Reviews of Movies We Haven't Seen, probably the most vibrant and opinionated preview we've ever run — banking on the predictability of the holiday-movie industrial complex, and also our own tendency to review movies before seeing them. So let's see how we did. Here, Henry Stewart, who wrote the one on Doubt, compares his preview to his actual response.]
It's been ages since a recent Broadway show successfully crossed over into pictures. The Producers, Proof, Rent — each fizzled quickly, marking the West Coast as the place art from the east goes to die. Doubt should disappear like the others. Writer-director turned playwright turned writer-director Shanley, last seen in Hollywood penning Congo (for cash!), pits Meryl Streep against Philip Seymour Hoffman for the first time, but Cherry Jones and BrÃan F. O'Byrne did it better — without mugging for Oscar nods.In fact...
It's not the art that went west to die but the artist. Streep and Hoffman aren't really to blame for Doubt, though they're conspicuously pushing for the accolades of their Tinseltown peers. Both tease out the play's comedy (there are quite a few zingers) and nail the characters' moral complexity, in which the movie's central molestation mystery is rooted.
But when the curtain fell after Jones delivered Doubt's final lines on Broadway, the punctuating darkness delivered a devastating punch to the theatergoers left to slog into the streets. When Streep, in the same role, delivers those lines in the movie, they're followed by a swooping camera and an angelic choral hymn that continues into the end credits, leaving the audience to drift into the streets atop an ethereal polyphonic current. Such is the problem with Doubt: The Movie.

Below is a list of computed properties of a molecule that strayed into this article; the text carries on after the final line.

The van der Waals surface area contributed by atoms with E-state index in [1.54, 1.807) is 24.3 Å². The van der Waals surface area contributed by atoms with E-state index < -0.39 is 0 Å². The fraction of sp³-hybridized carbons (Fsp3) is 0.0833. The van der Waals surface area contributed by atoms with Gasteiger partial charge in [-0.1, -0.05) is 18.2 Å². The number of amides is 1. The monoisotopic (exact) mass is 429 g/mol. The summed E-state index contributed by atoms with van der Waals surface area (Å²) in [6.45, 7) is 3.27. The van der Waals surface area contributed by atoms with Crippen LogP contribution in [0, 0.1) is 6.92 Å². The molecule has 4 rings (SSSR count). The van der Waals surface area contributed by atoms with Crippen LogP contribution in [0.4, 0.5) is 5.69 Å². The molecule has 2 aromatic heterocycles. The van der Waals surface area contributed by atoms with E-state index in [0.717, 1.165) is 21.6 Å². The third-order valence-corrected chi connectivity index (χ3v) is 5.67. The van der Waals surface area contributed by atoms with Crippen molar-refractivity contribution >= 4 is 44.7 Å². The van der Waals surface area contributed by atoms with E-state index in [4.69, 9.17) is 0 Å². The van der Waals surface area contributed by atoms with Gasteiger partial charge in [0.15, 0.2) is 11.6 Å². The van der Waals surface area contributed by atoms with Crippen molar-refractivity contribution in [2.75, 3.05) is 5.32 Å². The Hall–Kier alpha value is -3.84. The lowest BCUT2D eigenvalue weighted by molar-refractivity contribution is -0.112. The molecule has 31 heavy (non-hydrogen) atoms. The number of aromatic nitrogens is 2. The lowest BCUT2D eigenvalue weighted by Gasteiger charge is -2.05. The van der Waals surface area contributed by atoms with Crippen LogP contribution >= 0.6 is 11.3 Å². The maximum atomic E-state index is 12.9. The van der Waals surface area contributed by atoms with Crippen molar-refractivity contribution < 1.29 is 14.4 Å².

John Patrick Shanley, who wrote the stageplay and screenplay and directed the film, has a deserved Pulitzer Prize to substantiate his skill as a writer, as well as a history of fostering strong performances through that writing (Moonstruck!). But the filmmaking that surrounds Doubt's fine acting is amateurish. Shanley-the-movie-director falls back too easily and often into Hollywood clichés — lazy montages, creamy music and cartoonish ancillary characters. ("You gotta go to da bake-uh-ry aft-uh mass tuh-day," a young, married Bronx woman tells her husband.)
A few of cinematographer extraordinaire Roger Deakins' gorgeous compositions — frames full of rich lamplight — peek through, but Shanley's favorite set-up is sticking the character's head in the middle of the frame. (The DVD's full-screen option, if studios are doing that still, won't differ significantly from the widescreen.) Nearly every moment of strong drama is undercut by a lazy musical cue, and just in case you're missing that life at this Catholic school is out of balance, Shanley frequently cants the camera. He doubts the strength of his own material.
But maybe he has reason to? Shanley's play tackled themes about the loneliness of doubt and the destructiveness of faith; the movie handles these, too, and to boot includes a sensibilities-shocking scene in which the possibly molested (black) boy's mother suggests to Streep that molestation is not the Worst Thing in the World when measured against matters of race and domestic violence. But to get his point across, Shanley too often reverts to the symbols of the stage that, on screen, come across as ham-fistedly affected. Streep's overhead light blows out — twice — during particularly tense moments; gusts of wind are always blowing; thunderstorms are used to match the characters' thundering emotions; and a cat literally catches a mouse to clue the audience into the story's figurative cat-and-mouse game.
In short, Shanley has little sense of what separates a movie from a play, and he tries to overcome this shortcoming of understanding by copying the example of Academy Award winners past — he gussies up his story in sap and flash. I'm sure Doubt will pick up a few trophies, or nominations anyway, but in a few years' time it will fairly be remembered only as the middlebrow awards-fodder it is. To make a prediction: it will join its fellow stage-to-screen adaptations, overshadowed by their precursors, in the Annals of the Forgotten.